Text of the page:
Tesla is dominant in the United States and needs to expand globally. It is respected globally as a top brand, but people in these other areas do not consume its products. Its core market is the US, as seen in 2018, where the US accounted for 70% of its total revenue. While this can be attributed to several factors, such as the limits on manufacturing, there is a need to expand globally and access markets other car giants have.
3. Niche Target Audience
Tesla’s products are considered expensive for the average consumers, and thus the target market is wealthy individuals and households. This is a niche group that forms a significant minority of the global car market.
Many other companies offer luxury cars to this audience, and with competition being high, it can quickly be saturated, leaving Tesla at a standstill. While it has released Model 3, which is a bit cheaper, it still appeals to wealthy individuals. The company should consider fast-tracking the plan to diversify to target ordinary people, who form the majority and can set Tesla on its way to success.
4. Limited Supply Chain
The limited supply chain is a significant weakness that prevents Tesla from expanding its market share. It prides itself in delivering cars on its own, which is a good strategy but can be highly limiting. It is challenging to set up an in-house supply chain and expect to get global reach, as managing such would need a lot of resources. Tesla can consider reworking its supply chain to expand its reach and get to customers across the globe.
1. Demand for Sustainable Solutions
The globe is moving towards sustainable solutions, and Tesla is positioned as one of the industry leaders in this space. There is an opportunity to leverage these trends and make further inroads in the sustainable energy space. The foundation is already in place, and with the considerable demand, Tesla can find solutions that will elevate it to a whole new level.
2. Global Sales and Market Share
Tesla is the most valuable car brand, while its revenue is predominantly from the United States and China. If it expands in Europe, Asia, and African markets, it can quickly expand its sales and benefit from the economies of scale that other automotive giants continue to enjoy. To do this, it has to strengthen the core by expanding its manufacturing plants and supply chain.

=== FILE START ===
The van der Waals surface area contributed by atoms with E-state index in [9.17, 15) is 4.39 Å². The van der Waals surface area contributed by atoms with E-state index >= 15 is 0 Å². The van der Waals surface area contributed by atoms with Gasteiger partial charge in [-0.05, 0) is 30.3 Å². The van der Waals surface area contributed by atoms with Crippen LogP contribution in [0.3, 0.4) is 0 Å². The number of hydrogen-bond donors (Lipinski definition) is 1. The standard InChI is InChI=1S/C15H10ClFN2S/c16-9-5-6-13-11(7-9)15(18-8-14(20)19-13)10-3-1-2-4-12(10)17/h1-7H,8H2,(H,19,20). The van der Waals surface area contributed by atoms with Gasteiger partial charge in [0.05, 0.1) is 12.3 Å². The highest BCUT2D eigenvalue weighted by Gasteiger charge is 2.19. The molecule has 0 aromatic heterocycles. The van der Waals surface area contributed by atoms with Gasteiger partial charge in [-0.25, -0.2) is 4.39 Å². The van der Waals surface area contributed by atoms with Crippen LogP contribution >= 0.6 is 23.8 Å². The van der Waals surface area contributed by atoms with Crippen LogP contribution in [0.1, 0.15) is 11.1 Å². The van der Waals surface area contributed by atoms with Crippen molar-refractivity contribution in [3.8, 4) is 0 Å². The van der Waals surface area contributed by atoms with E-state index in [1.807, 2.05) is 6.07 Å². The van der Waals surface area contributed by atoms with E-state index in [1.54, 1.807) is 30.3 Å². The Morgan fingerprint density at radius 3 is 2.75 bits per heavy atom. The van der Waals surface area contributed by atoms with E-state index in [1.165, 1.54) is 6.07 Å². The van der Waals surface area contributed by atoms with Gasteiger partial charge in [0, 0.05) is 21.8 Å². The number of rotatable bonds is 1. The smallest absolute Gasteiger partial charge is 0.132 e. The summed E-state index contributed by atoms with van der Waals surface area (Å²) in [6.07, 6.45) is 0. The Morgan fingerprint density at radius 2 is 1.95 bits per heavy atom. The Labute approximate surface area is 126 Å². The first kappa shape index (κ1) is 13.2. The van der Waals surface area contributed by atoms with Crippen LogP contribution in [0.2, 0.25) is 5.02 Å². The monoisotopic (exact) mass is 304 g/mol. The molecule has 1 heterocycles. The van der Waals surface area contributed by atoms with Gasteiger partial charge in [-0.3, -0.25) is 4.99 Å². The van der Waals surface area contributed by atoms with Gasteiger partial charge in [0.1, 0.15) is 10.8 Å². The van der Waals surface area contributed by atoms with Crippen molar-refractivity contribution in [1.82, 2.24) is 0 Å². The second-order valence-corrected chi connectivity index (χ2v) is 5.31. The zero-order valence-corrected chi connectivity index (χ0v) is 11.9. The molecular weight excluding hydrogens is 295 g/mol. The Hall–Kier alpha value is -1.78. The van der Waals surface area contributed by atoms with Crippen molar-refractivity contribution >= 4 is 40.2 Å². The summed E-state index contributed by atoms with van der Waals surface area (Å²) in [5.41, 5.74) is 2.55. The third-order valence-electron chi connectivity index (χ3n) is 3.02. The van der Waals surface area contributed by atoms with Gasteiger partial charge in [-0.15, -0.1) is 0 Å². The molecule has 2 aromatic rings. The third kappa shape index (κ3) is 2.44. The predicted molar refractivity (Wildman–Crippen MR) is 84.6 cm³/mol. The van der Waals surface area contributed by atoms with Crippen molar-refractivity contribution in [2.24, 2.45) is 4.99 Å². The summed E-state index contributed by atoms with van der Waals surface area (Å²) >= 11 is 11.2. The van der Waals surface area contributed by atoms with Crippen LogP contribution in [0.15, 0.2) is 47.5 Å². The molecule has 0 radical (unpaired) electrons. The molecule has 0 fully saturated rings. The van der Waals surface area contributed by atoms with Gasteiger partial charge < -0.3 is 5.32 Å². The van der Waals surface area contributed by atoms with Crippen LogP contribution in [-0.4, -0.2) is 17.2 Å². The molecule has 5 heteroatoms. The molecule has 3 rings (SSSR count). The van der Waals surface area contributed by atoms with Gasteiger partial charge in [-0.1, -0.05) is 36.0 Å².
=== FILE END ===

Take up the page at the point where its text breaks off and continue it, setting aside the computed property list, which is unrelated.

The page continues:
3. Autonomous Driving
Tesla is the leading force behind autonomous driving that is the future. While this concept continues to face numerous challenges, cementing its name as the leader can be a great opportunity. Change is always met with uncertainty, but Tesla can be a force to reckon with once people embrace autonomous driving.
1. Increased Competition
Tesla’s meteoric rise to the top can be partly attributed to how it pioneered things in the electric vehicle and autonomous driving space. Other companies had tried these concepts, but only as side projects. Tesla took this as its main project and invested time and resources to make it work for consumers.
However, people are accepting fully electric vehicles, and all the other automotive companies are investing more in this space. In the coming years, we will see more electric cars from BMW, Mercedes, and Toyota, which can quickly eat into Tesla’s market share and give them a run for their money. Some of these companies, for instance, Toyota, can easily leverage its low-end market segment to produce electric cars and put Tesla in a contentious place.
2. Cumulative Liability
In recent years, Tesla has been forced to recall some of its cars because of faulty parts. Some of these issues can result in huge liability lawsuits. The problem is that Tesla controls a significant percentage of their production process, and these liabilities cannot be spread out to other entities. As a result, cumulative liability can be a big problem for Tesla in the long run. It is no easy to keep on investing more in the production process if everything is done in-house.
3. Long Term Sustainability
Tesla faces a significant hurdle to ensure long-term sustainability, primarily if it extends its supply chain and sells to customers worldwide. While this is the unavoidable path, it is full of challenges when compared to competitors.
Automotive giants like Mercedes Benz and Toyota have approved outlets, and people can get support and technical assistance from any corner of the globe. This makes it easy for them to cascade any support to these outlets if they venture into electric cars. Tesla faces challenges to set up these support centers, which are vital to long-term sustainability if they want to take on the global market.
Frequently Asked Questions
Question: Is a Tesla Model S a good car?
Answer: The 2021 Tesla Model S ranks near the top of the luxury hybrid and electric cars. Its interior is spacious, has strong acceleration, composed handling, and a good driving range while still being fully electric.
Question: What are the disadvantages of a Tesla?
Answer: Tesla’s are luxury cars and cost more than average. They cost more to repair, take longer to access repair centers and have low towing capabilities.
Question: How much does it cost to insure a Tesla?
Answer: The annual average amount required to ensure a Tesla Model 3 is about $2,215, which is almost 40% more than the national average cost of car insurance. Tesla has insurance policies and claims customers can save between 20% and 30%, but they are limited to California only.
Tesla Inc. has several strengths that keep it on top of the car-making industry, but competition is not asleep and will catch up soon. Some of the players it competes with have been around for a long time and have made suitable investments to help them catch up. As seen from the SWOT analysis, the company has serious issues that should be addressed to help maintain competitive advantage and improve profitability. The lack of global presence is a huge concern that can hold the company back in the long run. However, Tesla has what it takes to remain on top of the automotive industry, despite the aggressive competition.